John Brown and Ely Moore: A Kansas Debate Explained
John Brown was a dedicated foe of slavery and regarded anyone who sided with or was neutral on the slavery issue with suspicion. Ely Moore Jr. was neutral in the fight over slavery and enforced federal government Indian policy in the area, which made him an ally of a proslavery federal government in Brown’s eyes and, therefore, an enemy.
Moore and Brown had an antagonistic relationship, and Moore’s account of Brown’s conduct in Kansas Territory reveals the disdain the men had for each other. Moore reported in Collections of the Kansas State Historical Society, 1911-1912 that “in the late summer or early fall of 1855, an evil bird swooped down upon us, arrogantly invading our territory. True, the bird assumed the form of a man, but carried a heart of stone that could not be mellowed save by the flow of human blood. The noxious visant, though by some crowned as a saint and a martyr, was but a dangerous paranoiac at large — John Brown.”
Moore’s opposition to Brown’s abolitionist crusade in Kansas Territory was compounded by Brown’s refusal to allow him and a companion to enter his camp Dec. 24-25, 1855. Brown’s reaction angered Moore, for Moore had rescued him in November 1855 from a near-drowning and freezing death in Rabbit Creek. However, Brown was an abolitionist guerilla fighter, and the last thing he wanted was to have a federal government agent in his camp who could report to authorities how many men he had and his whereabouts.
Moore firmly stated his opinion of Brown, saying “the adoration which many entertain for John Brown and his acts here and elsewhere is incomprehensible. Even the State Historical Society insults the heirs of many good and brave Kansans by placing on the walls of the honorable secretaries’ office the portrait of John Brown, surrounded by the portraits of those gallant men who placed Kansas on her sturdy feet, even giving up their gifted lives in so doing.”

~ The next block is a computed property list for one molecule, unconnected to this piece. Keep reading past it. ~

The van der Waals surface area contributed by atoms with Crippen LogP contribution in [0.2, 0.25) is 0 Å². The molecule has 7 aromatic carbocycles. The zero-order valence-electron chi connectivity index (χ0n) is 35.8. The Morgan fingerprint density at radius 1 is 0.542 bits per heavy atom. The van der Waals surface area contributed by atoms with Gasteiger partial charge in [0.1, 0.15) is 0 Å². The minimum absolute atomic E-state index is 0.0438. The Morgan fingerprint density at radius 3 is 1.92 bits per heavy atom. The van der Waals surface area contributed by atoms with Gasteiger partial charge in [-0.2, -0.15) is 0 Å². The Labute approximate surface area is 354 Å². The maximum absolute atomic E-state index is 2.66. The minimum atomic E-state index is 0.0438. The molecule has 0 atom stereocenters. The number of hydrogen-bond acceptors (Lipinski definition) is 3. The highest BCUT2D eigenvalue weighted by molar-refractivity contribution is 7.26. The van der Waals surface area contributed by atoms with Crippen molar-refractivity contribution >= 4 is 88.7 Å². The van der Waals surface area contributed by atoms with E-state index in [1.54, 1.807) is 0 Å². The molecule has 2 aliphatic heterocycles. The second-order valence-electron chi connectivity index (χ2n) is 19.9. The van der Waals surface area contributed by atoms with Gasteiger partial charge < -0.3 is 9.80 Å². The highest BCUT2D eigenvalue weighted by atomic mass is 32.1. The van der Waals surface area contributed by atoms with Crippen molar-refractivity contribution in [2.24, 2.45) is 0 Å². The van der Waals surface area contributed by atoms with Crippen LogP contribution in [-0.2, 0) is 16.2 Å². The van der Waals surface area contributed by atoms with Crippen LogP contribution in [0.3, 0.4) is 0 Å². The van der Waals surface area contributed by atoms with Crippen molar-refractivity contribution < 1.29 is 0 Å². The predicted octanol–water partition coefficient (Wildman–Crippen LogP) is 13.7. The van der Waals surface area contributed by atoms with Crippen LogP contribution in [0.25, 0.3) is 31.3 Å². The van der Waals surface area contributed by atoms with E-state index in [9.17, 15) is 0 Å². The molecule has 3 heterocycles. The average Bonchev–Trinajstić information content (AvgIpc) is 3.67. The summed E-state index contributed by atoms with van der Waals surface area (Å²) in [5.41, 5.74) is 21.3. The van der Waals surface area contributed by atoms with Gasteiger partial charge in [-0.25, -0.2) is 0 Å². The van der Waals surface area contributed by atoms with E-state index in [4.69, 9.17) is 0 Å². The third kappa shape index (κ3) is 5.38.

Brown is a deeply controversial character in American and world history. His actions in Kansas Territory and his raid in Harpers Ferry, Va., helped to spark the Civil War. The reality that his actions in and around Osawatomie were a part of changing U.S. history made Osawatomie history of national and international importance.
However, there is another aspect of Brown’s abolitionist crusade that makes him and Osawatomie historically important. He has become a philosophical example when people nationally and internationally discuss the issue of ideologically-based violence. Historians and others analyze Brown’s actions in Kansas, studying his motives and the ramifications of his abolitionist crusade.
Brown inspires debate about actions that began when he battled proslavery forces during the Bleeding Kansas period and his raid at Harpers Ferry. The debate continues in the present and shows no sign of fading. Brown’s actions in and around Osawatomie are a part of that discussion, and the controversy over Brown puts Osawatomie on the historical map, which brings visitors to the community from all over the nation and the world.